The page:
Harrisonburg native and biology professor Kristine Grayson comes to Eastern Mennonite University to present a Suter Science Seminar on a common problem for the conservation and management of endangered populations.
She’ll share her research about tuatara (Sphenodon punctatus), an endemic and rare reptile of New Zealand, in a seminar Friday, Nov. 6, at 4 p.m. in Suter Science Center 106.
“In many species, offspring sex is not determined by chromosomes but instead develops based on environmental conditions,” explains Grayson, who teaches in the biology department at University of Richmond. “My research on tuatara living in islands offshore of New Zealand examined the potential for increased environmental temperature and sex ratio bias to endanger an isolated population.”
Despite that populations may appear numerically stable, the sex ratio in tuatara populations may be “an underappreciated threat to long-term viability,” she said.
Professor Jim Yoder, who with his wife Kathy has led three cross-cultural trips to New Zealand in 2010, 2012 and 2015, invited Grayson to speak. The groups he’s led focus on conservation biology and the effects of invasive species, in addition to work with the indigenous Maori people, and the 2015 summer group met with Grayson’s colleagues (she was back in the States by that time) and toured the lab where she had worked.
“Tuatara are a great case study for the ‘Conservation Biology’ class as well as my first-year ‘Concepts in Biology’ class, as we are currently studying evolutionary biology and will be focusing on invasive species, which is the primary threat to tuatara, later this semester,” he said.
From the Valley to Tuatara-Land
Grayson grew up in Harrisonburg, the daughter of two professors. Her mother, Joann Grayson, is a professor of psychology at James Madison University (JMU) and an expert in the field of child and family abuse. Her father, Phillip Grayson, is a scenery and lighting expert who retired after 26 years at JMU and is on the adjunct faculty at EMU.
In her youth, Grayson says she thought about studying environmental law, but her love of interacting with animals and the environment won over. She graduated from Davidson College in 2003 and decided to take a year off, unknowingly sowing the seeds of a future post-doctoral fellowship when she attended a conference in Australia on amphibians and reptiles. “The head of the tuatara research project mentioned that I should get in touch if I ever wanted to work on tuatara.”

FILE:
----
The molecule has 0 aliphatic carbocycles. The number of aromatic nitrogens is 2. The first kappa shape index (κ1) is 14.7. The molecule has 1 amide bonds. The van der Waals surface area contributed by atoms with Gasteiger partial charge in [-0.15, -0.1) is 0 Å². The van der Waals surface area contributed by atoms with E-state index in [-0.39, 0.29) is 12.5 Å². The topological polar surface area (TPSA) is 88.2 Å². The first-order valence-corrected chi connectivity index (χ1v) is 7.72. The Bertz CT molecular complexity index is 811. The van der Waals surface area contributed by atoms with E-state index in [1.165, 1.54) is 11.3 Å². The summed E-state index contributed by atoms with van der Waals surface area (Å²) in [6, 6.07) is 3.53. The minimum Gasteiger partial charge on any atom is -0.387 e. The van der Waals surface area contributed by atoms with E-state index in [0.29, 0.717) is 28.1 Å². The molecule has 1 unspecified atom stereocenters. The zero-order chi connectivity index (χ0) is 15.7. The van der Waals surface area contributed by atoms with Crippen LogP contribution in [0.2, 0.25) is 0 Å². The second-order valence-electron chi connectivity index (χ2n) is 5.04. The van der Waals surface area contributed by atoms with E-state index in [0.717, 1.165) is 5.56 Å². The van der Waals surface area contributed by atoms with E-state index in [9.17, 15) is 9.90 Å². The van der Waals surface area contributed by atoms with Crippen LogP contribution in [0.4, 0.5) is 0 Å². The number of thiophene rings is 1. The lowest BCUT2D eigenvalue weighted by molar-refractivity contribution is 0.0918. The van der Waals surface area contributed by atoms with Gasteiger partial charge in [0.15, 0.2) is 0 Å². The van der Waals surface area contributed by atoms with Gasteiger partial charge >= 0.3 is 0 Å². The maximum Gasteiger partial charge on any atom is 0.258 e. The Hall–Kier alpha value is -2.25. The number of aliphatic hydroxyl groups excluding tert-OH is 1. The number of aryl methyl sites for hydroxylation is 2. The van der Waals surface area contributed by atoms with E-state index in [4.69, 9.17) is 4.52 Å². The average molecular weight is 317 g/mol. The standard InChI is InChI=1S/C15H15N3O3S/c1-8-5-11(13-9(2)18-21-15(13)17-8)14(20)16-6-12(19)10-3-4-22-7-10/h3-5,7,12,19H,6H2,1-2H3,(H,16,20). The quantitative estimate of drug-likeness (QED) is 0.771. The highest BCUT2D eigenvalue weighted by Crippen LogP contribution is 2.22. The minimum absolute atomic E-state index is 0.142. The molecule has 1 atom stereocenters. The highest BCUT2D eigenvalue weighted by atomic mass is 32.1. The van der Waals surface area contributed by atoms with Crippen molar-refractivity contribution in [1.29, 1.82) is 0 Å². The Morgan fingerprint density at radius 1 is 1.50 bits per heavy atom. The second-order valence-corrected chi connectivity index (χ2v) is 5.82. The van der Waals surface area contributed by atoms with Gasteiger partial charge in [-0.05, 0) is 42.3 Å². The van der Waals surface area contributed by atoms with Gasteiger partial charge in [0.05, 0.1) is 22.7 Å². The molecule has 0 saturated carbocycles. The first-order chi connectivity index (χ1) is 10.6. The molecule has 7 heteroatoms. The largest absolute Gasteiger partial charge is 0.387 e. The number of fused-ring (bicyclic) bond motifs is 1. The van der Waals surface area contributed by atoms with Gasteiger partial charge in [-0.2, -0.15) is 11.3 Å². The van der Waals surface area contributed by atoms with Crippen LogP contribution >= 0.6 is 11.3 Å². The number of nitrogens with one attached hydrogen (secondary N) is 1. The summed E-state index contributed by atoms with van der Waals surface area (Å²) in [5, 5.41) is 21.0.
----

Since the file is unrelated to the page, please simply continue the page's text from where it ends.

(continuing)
At University of Virginia, she focused her dissertation research on migratory trade-offs of amphibians. But she never forgot the tuatara, and in 2010, six years later, she emailed the director of the project that she had met so many years ago in New Zealand.
That led to a grant proposal with the National Science Foundation, and in 2011, “we packed up our family to move to New Zealand for a year and a half.”
Travel and research challenges
Grayson says the experience of living and working in a different country, and best of all for the biologist, “seeing different ecosystems,” was rewarding, but also challenging. Based out of Victoria University of Wellington, she had to learn “a whole new research system and the logistics of doing research in a totally different place.”
“Tuatara are highly protected in New Zealand and the permitting process to conduct research is quite extensive, as well as the logistics of getting to the islands where they live,” she said. “This was much different than walking up to a pond in your backyard with a net to catch salamanders!”
Grayson’s current research also examines the spread potential of gypsy moth, an invasive forest pest, at the southern invasion front.